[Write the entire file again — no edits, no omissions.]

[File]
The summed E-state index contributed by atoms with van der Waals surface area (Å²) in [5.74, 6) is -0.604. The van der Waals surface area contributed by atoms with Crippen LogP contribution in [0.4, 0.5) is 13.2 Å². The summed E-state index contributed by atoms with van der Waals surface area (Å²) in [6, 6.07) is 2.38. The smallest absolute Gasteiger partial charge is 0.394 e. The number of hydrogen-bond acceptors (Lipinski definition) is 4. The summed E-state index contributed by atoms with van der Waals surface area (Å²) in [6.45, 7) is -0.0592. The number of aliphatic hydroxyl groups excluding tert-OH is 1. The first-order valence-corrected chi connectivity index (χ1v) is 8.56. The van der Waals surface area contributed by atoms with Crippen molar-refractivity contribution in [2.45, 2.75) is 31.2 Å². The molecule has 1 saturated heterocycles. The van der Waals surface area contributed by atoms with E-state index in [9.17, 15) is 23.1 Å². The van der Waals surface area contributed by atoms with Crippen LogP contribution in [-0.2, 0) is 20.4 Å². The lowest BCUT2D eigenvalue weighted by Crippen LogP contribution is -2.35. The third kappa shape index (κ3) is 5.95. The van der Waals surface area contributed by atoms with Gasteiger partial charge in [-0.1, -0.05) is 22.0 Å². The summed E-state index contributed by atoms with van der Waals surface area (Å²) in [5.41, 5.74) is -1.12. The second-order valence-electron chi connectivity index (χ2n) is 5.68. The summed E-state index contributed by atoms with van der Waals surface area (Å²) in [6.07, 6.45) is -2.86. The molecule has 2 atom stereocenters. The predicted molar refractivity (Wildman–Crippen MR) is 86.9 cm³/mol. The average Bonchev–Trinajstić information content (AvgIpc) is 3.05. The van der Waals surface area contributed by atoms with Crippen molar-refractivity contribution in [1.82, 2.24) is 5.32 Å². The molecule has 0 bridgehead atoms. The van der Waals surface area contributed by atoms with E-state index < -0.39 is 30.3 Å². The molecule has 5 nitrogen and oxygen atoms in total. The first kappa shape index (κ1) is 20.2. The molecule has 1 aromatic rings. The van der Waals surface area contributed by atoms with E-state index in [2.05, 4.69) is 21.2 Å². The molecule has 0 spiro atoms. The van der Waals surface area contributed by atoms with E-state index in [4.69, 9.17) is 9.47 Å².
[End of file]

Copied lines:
The summed E-state index contributed by atoms with van der Waals surface area (Å²) in [5.74, 6) is -0.604. The van der Waals surface area contributed by atoms with Crippen LogP contribution in [0.4, 0.5) is 13.2 Å². The summed E-state index contributed by atoms with van der Waals surface area (Å²) in [6, 6.07) is 2.38. The smallest absolute Gasteiger partial charge is 0.394 e. The number of hydrogen-bond acceptors (Lipinski definition) is 4. The summed E-state index contributed by atoms with van der Waals surface area (Å²) in [6.45, 7) is -0.0592. The number of aliphatic hydroxyl groups excluding tert-OH is 1. The first-order valence-corrected chi connectivity index (χ1v) is 8.56. The van der Waals surface area contributed by atoms with Crippen molar-refractivity contribution in [2.45, 2.75) is 31.2 Å². The molecule has 1 saturated heterocycles. The van der Waals surface area contributed by atoms with E-state index in [9.17, 15) is 23.1 Å². The van der Waals surface area contributed by atoms with Crippen LogP contribution in [-0.2, 0) is 20.4 Å². The lowest BCUT2D eigenvalue weighted by Crippen LogP contribution is -2.35. The third kappa shape index (κ3) is 5.95. The van der Waals surface area contributed by atoms with Gasteiger partial charge in [-0.1, -0.05) is 22.0 Å². The summed E-state index contributed by atoms with van der Waals surface area (Å²) in [5.41, 5.74) is -1.12. The second-order valence-electron chi connectivity index (χ2n) is 5.68. The summed E-state index contributed by atoms with van der Waals surface area (Å²) in [6.07, 6.45) is -2.86. The molecule has 2 atom stereocenters. The predicted molar refractivity (Wildman–Crippen MR) is 86.9 cm³/mol. The average Bonchev–Trinajstić information content (AvgIpc) is 3.05. The van der Waals surface area contributed by atoms with Crippen molar-refractivity contribution in [1.82, 2.24) is 5.32 Å². The molecule has 0 bridgehead atoms. The van der Waals surface area contributed by atoms with E-state index < -0.39 is 30.3 Å². The molecule has 5 nitrogen and oxygen atoms in total. The first kappa shape index (κ1) is 20.2. The molecule has 1 aromatic rings. The van der Waals surface area contributed by atoms with E-state index in [2.05, 4.69) is 21.2 Å². The molecule has 0 spiro atoms. The van der Waals surface area contributed by atoms with E-state index in [4.69, 9.17) is 9.47 Å².